The airplane door shut tight and all of a sudden, tout d'un coup, we were in France. It was quite bizarre, the announcements were in French, Antoine my neighbour on the plane, was keen to talk and tell me about his own life story and with the help of some good french wine did not stop to draw breathe once. I had to instantly think of my verb book and get my verbs in order. We were on our way to New Caledonia in the South Pacific. Unbeknown to me the island had first been discovered by James Cook in 1774 and named New Caledonia, as the north part of the island reminded him of Scotland!Nothing very Scottish in these southern coastlines I think.
We landed in Noumea, the capital of this long and lush island, which is surrounded by islets, mostly coral atolls with the most magical reefs around them. The roads were perfect, the driving was distinctly on the right and the signs all in French. We were on the southern most tip of the island. The natural harbours were what originally drew the attention of the French when they took over the island in 1853 under Napoleon III. They were initially used as a penal colony and once the convicts had served their terms they were given a parcel of land and allowed to settled. There was a huge shortage of women so the Empress Eugenie gave free trousseaus to girls who were willing to come over and settle. The island is also rich in nickel so mining became a source of income for the island and continues to be so.
The local Kanak population has been though some rough times and there are still issues of representation, self determination and employment for them. Nowadays they seem widely employed and ALL speak French. In fact the one thing that really surprised me is that I did not once here the local langauge spoken or one of them. The island is divided into eight different liguistic areas with 28 different languages. Perhaps French is the unifier.I travelled the south island on the bus. I sat there looking at the mamas around me in their traditional dresses and thinking of those French missionaries who all those years ago were determined to get rid of the nudity by introducing the missionary dress. A shapeless rather broad unflattering but comfortable floating cotton frock which all the women wear to this day- mutlicoloured and flouncy. I dont know if the style determined the shape or the shape the style - a lot of young girls are thin and dressed in western dress. They reach a critical age, not sure where this might actuallly lie in real years but they start growing ourtwards and I would say that the majority of women I saw were wide girthed and incredibly weighty. The place I stayed at was full of the art of Paul Gauguin though his women were mainly Tahitian. However the contrast was an interesting one.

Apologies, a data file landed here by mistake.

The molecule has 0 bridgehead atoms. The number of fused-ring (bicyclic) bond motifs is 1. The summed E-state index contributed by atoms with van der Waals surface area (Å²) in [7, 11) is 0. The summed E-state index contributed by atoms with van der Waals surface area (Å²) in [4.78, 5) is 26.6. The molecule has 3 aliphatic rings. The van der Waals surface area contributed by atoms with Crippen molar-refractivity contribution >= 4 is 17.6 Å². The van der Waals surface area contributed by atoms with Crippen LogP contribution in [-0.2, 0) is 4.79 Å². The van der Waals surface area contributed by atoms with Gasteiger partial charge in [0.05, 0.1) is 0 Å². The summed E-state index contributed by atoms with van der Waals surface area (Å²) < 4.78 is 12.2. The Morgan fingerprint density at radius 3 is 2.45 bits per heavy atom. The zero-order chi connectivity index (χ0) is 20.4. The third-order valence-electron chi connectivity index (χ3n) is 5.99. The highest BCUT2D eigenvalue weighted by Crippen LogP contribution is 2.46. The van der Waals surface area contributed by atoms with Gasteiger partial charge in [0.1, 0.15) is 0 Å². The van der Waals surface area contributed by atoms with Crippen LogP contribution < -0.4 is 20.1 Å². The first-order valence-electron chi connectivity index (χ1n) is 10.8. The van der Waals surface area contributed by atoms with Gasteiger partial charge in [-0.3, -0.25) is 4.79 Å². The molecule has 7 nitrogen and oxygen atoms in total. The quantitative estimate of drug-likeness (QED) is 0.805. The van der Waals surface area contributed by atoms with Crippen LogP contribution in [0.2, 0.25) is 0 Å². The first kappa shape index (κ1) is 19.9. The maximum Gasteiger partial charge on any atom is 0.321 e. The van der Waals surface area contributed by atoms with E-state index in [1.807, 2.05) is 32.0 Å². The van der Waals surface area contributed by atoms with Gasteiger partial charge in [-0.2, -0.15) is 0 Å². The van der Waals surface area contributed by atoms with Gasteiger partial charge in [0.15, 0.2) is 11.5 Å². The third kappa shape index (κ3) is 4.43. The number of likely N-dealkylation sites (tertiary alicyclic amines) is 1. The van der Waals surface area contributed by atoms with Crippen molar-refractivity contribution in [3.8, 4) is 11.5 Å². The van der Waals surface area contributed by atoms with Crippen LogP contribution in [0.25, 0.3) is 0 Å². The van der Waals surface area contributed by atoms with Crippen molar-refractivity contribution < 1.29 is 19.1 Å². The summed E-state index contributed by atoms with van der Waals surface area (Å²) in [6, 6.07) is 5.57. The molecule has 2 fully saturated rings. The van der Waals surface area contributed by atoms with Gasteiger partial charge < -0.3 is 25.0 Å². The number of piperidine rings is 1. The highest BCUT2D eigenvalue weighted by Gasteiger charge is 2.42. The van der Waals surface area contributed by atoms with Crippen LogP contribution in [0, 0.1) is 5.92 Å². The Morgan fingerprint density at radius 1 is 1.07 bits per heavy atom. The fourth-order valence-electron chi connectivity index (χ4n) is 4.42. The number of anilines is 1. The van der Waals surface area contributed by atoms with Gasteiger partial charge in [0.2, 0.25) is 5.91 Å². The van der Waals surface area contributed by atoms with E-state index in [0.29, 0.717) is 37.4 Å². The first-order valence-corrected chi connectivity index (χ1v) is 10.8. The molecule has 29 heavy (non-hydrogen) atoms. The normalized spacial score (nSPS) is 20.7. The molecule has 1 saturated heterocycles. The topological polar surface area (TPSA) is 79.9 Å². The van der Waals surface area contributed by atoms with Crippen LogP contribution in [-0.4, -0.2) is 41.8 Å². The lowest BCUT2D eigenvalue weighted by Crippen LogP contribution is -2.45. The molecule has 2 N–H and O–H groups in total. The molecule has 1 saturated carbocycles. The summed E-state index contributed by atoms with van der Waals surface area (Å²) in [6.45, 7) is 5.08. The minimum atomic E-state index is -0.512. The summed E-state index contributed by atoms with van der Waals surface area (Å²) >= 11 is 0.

The men - the young ones are mostly dressed in western shorts and t shirts, many with dreadlocks or long hair. There were enough of them in the central square to suggest that perhaps unemployment of these youths was an issue but I also loved the fact that the centre of the town was the Place de Cocotiers a leafy green park full of coconut trees where families, women and young things could hang out for the day or while waiting for the bus. Travelling on the bus women greeted me with wide smiles and friendliness. In the backround, the radio blared french ballads.
More on the Kanak art and life soon.